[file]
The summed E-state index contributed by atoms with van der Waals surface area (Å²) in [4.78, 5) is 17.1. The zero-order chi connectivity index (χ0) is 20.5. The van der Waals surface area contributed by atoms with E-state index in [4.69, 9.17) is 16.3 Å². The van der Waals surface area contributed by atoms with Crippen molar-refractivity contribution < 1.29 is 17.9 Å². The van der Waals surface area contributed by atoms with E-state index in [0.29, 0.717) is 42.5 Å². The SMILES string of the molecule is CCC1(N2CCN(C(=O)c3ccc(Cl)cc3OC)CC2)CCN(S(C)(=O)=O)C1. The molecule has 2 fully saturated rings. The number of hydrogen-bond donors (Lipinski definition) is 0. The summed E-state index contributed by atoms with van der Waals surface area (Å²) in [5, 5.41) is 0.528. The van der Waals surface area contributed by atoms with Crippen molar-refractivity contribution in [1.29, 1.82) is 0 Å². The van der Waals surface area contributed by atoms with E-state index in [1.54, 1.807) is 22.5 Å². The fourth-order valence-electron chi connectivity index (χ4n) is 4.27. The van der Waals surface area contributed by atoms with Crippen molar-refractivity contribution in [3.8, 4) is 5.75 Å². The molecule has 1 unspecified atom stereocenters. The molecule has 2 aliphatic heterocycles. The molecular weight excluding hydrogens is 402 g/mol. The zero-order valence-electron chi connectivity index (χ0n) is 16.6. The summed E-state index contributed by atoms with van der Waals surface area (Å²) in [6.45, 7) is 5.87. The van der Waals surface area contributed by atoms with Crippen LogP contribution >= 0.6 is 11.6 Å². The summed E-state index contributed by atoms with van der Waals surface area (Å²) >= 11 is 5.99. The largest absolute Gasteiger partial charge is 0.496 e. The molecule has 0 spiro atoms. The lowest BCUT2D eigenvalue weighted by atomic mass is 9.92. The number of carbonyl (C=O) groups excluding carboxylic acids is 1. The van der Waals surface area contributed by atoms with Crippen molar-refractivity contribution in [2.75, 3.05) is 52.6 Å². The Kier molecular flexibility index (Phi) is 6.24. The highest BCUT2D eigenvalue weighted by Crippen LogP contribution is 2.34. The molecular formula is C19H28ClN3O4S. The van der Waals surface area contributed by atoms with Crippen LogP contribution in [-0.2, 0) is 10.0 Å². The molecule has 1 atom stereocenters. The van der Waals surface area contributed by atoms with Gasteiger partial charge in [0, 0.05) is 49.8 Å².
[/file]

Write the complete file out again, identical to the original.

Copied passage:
The summed E-state index contributed by atoms with van der Waals surface area (Å²) in [4.78, 5) is 17.1. The zero-order chi connectivity index (χ0) is 20.5. The van der Waals surface area contributed by atoms with E-state index in [4.69, 9.17) is 16.3 Å². The van der Waals surface area contributed by atoms with Crippen molar-refractivity contribution < 1.29 is 17.9 Å². The van der Waals surface area contributed by atoms with E-state index in [0.29, 0.717) is 42.5 Å². The SMILES string of the molecule is CCC1(N2CCN(C(=O)c3ccc(Cl)cc3OC)CC2)CCN(S(C)(=O)=O)C1. The molecule has 2 fully saturated rings. The number of hydrogen-bond donors (Lipinski definition) is 0. The summed E-state index contributed by atoms with van der Waals surface area (Å²) in [5, 5.41) is 0.528. The van der Waals surface area contributed by atoms with Crippen molar-refractivity contribution in [1.29, 1.82) is 0 Å². The van der Waals surface area contributed by atoms with E-state index in [1.54, 1.807) is 22.5 Å². The fourth-order valence-electron chi connectivity index (χ4n) is 4.27. The van der Waals surface area contributed by atoms with Crippen molar-refractivity contribution in [3.8, 4) is 5.75 Å². The molecule has 1 unspecified atom stereocenters. The molecule has 2 aliphatic heterocycles. The molecular weight excluding hydrogens is 402 g/mol. The zero-order valence-electron chi connectivity index (χ0n) is 16.6. The summed E-state index contributed by atoms with van der Waals surface area (Å²) in [6.45, 7) is 5.87. The van der Waals surface area contributed by atoms with Crippen LogP contribution >= 0.6 is 11.6 Å². The summed E-state index contributed by atoms with van der Waals surface area (Å²) >= 11 is 5.99. The largest absolute Gasteiger partial charge is 0.496 e. The molecule has 0 spiro atoms. The lowest BCUT2D eigenvalue weighted by atomic mass is 9.92. The number of carbonyl (C=O) groups excluding carboxylic acids is 1. The van der Waals surface area contributed by atoms with Crippen molar-refractivity contribution in [2.75, 3.05) is 52.6 Å². The Kier molecular flexibility index (Phi) is 6.24. The highest BCUT2D eigenvalue weighted by Crippen LogP contribution is 2.34. The molecular formula is C19H28ClN3O4S. The van der Waals surface area contributed by atoms with Crippen LogP contribution in [-0.2, 0) is 10.0 Å². The molecule has 1 atom stereocenters. The van der Waals surface area contributed by atoms with Gasteiger partial charge in [0, 0.05) is 49.8 Å².